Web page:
Gable Tostee has reached out to the family of Warriena Wright to express his sympathy after he was acquitted of murdering the New Zealand tourist.
Defence lawyer Nick Dore says Mr Tostee had wanted to communicate with Ms Wright's family since before his Supreme Court trial but had been instructed not to.
The 30-year-old carpet layer was found not guilty of killing the 26-year-old who fell from the 14th floor balcony of his Gold Coast apartment in August 2014.
Mr Dore said he advised him not to make any approach to Ms Wright's family until now and if the family accepted their offer, then it would be done behind closed doors.
"He wanted to show an expression of sympathy - yes. I advised him not to. I'll fall on my sword for that," Mr Dore said on Friday.
"Representations have been made in relation to that. If it were to occur, it would occur in a private setting."
Mr Tostee recorded his encounter with Ms Wright and the entire 139-minute audio recording was played to the jury during the six-day trial.
It included a confrontation between Mr Tostee and Ms Wright that led to her being locked out on the balcony and falling to her death while trying to climb down.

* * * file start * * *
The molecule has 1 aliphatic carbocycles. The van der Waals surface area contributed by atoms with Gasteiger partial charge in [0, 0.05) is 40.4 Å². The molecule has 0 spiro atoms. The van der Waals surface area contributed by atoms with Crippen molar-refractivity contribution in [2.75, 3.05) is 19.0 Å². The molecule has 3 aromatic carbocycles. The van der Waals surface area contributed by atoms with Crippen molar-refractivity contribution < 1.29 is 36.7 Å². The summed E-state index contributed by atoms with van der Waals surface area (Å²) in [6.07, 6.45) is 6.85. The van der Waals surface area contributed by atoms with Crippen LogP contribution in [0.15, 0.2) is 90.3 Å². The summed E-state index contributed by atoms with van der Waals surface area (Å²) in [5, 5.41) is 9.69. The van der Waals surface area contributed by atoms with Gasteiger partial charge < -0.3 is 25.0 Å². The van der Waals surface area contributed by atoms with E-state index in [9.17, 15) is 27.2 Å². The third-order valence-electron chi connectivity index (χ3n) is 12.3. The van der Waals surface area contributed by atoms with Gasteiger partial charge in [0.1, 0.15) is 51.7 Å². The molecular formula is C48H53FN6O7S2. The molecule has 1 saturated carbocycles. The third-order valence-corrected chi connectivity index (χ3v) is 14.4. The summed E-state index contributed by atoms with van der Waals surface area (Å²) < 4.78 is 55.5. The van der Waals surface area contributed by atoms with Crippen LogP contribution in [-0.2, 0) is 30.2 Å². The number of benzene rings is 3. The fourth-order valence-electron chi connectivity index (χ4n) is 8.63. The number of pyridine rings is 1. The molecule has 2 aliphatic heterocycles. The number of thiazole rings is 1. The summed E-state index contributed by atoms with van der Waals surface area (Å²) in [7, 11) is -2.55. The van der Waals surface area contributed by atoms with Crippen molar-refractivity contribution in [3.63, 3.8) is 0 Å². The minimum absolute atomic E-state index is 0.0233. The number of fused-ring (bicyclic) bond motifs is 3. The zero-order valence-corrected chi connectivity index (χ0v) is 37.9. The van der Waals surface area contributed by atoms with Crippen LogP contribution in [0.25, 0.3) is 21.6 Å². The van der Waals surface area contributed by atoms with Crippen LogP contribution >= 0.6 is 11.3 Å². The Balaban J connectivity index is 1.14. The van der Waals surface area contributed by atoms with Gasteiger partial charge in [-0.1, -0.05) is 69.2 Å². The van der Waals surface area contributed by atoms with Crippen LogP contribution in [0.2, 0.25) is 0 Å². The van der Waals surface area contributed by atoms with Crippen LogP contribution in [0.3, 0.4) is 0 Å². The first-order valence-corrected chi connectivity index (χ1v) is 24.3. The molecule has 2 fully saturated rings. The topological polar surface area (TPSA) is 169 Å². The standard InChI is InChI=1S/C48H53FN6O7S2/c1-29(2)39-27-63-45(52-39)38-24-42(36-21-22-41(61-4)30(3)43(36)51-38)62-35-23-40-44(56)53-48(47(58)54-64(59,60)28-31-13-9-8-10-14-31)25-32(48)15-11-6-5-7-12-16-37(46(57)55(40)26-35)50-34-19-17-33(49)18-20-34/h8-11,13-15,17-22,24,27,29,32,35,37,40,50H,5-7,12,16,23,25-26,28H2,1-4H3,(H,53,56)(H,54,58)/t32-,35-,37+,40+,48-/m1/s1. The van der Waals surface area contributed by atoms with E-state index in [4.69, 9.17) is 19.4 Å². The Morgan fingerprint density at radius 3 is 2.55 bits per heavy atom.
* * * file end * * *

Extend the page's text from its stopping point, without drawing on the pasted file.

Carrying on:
Mr Dore said he had never asked Mr Tostee why he pushed the record button on his mobile phone, but it was the difference between innocence and guilt.
"It definitely saved him and made it a completely different trial," he said.
Mr Dore said Mr Tostee may have appeared emotionless in public during the trial but behind closed doors, he was "frustrated" and "scared".
He said he was compliant and always took instructions.
"Gable was a client that took advice. He didn't argue, he wasn't intimidating ... he was someone who sat there and took advice, and let lawyers do what they do without interruption."
Ms Wright and Mr Tostee used matchmaking app Tinder and soon after meeting, they headed back to his apartment.
Mr Dore had a word of advice for Mr Tostee and anyone using the dating app.
"I'd probably advise him not. I'd probably advise everybody to stay off Tinder."
Ms Wright's death has now been referred to Queensland's coroner, who may choose to hold an inquest into the matter.
Meantime, there have been calls for Queensland authorities to restrict jury members' access to mobile phones after one juror almost caused a mistrial in the case by posting about it on Instagram.